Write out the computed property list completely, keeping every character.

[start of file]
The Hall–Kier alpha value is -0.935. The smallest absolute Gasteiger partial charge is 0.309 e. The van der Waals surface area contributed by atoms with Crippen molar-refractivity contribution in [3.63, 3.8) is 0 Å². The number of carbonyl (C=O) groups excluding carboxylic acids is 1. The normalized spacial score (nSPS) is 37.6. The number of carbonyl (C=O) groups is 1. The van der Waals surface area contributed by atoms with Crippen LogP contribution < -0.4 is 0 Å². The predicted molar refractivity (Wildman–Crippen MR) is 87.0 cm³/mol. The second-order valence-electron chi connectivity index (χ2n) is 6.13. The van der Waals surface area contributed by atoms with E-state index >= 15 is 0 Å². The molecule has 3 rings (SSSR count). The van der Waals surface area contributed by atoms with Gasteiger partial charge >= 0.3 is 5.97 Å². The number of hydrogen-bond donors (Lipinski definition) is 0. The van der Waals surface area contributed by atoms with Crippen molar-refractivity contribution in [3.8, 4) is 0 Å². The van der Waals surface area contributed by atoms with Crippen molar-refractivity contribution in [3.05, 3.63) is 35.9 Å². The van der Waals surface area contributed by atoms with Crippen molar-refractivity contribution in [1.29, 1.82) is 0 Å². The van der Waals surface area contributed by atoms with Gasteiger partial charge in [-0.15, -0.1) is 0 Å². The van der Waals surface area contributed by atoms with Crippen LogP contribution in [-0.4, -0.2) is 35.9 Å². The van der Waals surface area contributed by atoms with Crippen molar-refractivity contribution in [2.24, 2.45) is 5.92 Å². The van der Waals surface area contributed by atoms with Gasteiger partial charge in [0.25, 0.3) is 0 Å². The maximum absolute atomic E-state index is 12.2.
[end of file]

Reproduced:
The Hall–Kier alpha value is -0.935. The smallest absolute Gasteiger partial charge is 0.309 e. The van der Waals surface area contributed by atoms with Crippen molar-refractivity contribution in [3.63, 3.8) is 0 Å². The number of carbonyl (C=O) groups excluding carboxylic acids is 1. The normalized spacial score (nSPS) is 37.6. The number of carbonyl (C=O) groups is 1. The van der Waals surface area contributed by atoms with Crippen LogP contribution < -0.4 is 0 Å². The predicted molar refractivity (Wildman–Crippen MR) is 87.0 cm³/mol. The second-order valence-electron chi connectivity index (χ2n) is 6.13. The van der Waals surface area contributed by atoms with E-state index >= 15 is 0 Å². The molecule has 3 rings (SSSR count). The van der Waals surface area contributed by atoms with Gasteiger partial charge >= 0.3 is 5.97 Å². The number of hydrogen-bond donors (Lipinski definition) is 0. The van der Waals surface area contributed by atoms with Crippen molar-refractivity contribution in [3.8, 4) is 0 Å². The van der Waals surface area contributed by atoms with Crippen molar-refractivity contribution in [3.05, 3.63) is 35.9 Å². The van der Waals surface area contributed by atoms with Crippen molar-refractivity contribution in [1.29, 1.82) is 0 Å². The van der Waals surface area contributed by atoms with Gasteiger partial charge in [-0.15, -0.1) is 0 Å². The van der Waals surface area contributed by atoms with Crippen LogP contribution in [-0.4, -0.2) is 35.9 Å². The van der Waals surface area contributed by atoms with Crippen molar-refractivity contribution in [2.24, 2.45) is 5.92 Å². The van der Waals surface area contributed by atoms with Gasteiger partial charge in [0.25, 0.3) is 0 Å². The maximum absolute atomic E-state index is 12.2.